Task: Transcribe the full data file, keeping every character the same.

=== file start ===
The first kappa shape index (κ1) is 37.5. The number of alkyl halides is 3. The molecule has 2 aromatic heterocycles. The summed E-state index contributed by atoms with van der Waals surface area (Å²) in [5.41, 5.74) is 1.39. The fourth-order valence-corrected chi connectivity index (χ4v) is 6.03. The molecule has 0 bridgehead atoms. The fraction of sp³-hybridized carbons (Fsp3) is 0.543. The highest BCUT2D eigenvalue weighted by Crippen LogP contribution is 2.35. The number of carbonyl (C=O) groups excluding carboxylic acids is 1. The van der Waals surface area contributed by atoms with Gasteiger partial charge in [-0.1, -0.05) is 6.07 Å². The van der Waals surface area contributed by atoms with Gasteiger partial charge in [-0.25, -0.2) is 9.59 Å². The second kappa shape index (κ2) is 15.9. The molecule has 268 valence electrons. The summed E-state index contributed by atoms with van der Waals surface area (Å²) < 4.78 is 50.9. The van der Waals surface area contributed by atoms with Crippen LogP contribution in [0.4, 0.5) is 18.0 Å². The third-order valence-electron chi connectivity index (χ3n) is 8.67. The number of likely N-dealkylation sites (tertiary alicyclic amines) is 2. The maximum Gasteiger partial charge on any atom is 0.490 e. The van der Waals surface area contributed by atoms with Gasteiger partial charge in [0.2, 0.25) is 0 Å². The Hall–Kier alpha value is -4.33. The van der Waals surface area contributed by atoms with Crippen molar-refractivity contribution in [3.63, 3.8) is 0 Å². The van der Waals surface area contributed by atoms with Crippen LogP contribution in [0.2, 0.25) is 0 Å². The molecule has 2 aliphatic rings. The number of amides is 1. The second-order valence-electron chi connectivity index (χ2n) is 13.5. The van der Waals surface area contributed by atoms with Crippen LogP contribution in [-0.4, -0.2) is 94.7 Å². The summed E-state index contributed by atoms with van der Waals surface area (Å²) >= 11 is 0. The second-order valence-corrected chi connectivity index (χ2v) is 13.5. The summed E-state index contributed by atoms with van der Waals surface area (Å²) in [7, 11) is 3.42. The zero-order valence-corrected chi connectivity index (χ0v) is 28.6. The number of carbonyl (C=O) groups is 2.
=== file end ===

The first kappa shape index (κ1) is 37.5. The number of alkyl halides is 3. The molecule has 2 aromatic heterocycles. The summed E-state index contributed by atoms with van der Waals surface area (Å²) in [5.41, 5.74) is 1.39. The fourth-order valence-corrected chi connectivity index (χ4v) is 6.03. The molecule has 0 bridgehead atoms. The fraction of sp³-hybridized carbons (Fsp3) is 0.543. The highest BCUT2D eigenvalue weighted by Crippen LogP contribution is 2.35. The number of carbonyl (C=O) groups excluding carboxylic acids is 1. The van der Waals surface area contributed by atoms with Gasteiger partial charge in [-0.1, -0.05) is 6.07 Å². The van der Waals surface area contributed by atoms with Gasteiger partial charge in [-0.25, -0.2) is 9.59 Å². The second kappa shape index (κ2) is 15.9. The molecule has 268 valence electrons. The summed E-state index contributed by atoms with van der Waals surface area (Å²) < 4.78 is 50.9. The van der Waals surface area contributed by atoms with Crippen LogP contribution in [0.4, 0.5) is 18.0 Å². The third-order valence-electron chi connectivity index (χ3n) is 8.67. The number of likely N-dealkylation sites (tertiary alicyclic amines) is 2. The maximum Gasteiger partial charge on any atom is 0.490 e. The van der Waals surface area contributed by atoms with Gasteiger partial charge in [0.2, 0.25) is 0 Å². The Hall–Kier alpha value is -4.33. The van der Waals surface area contributed by atoms with Crippen molar-refractivity contribution in [3.63, 3.8) is 0 Å². The van der Waals surface area contributed by atoms with Crippen LogP contribution in [0.2, 0.25) is 0 Å². The molecule has 2 aliphatic rings. The number of amides is 1. The second-order valence-electron chi connectivity index (χ2n) is 13.5. The van der Waals surface area contributed by atoms with Crippen LogP contribution in [-0.4, -0.2) is 94.7 Å². The summed E-state index contributed by atoms with van der Waals surface area (Å²) >= 11 is 0. The second-order valence-corrected chi connectivity index (χ2v) is 13.5. The summed E-state index contributed by atoms with van der Waals surface area (Å²) in [7, 11) is 3.42. The zero-order valence-corrected chi connectivity index (χ0v) is 28.6. The number of carbonyl (C=O) groups is 2.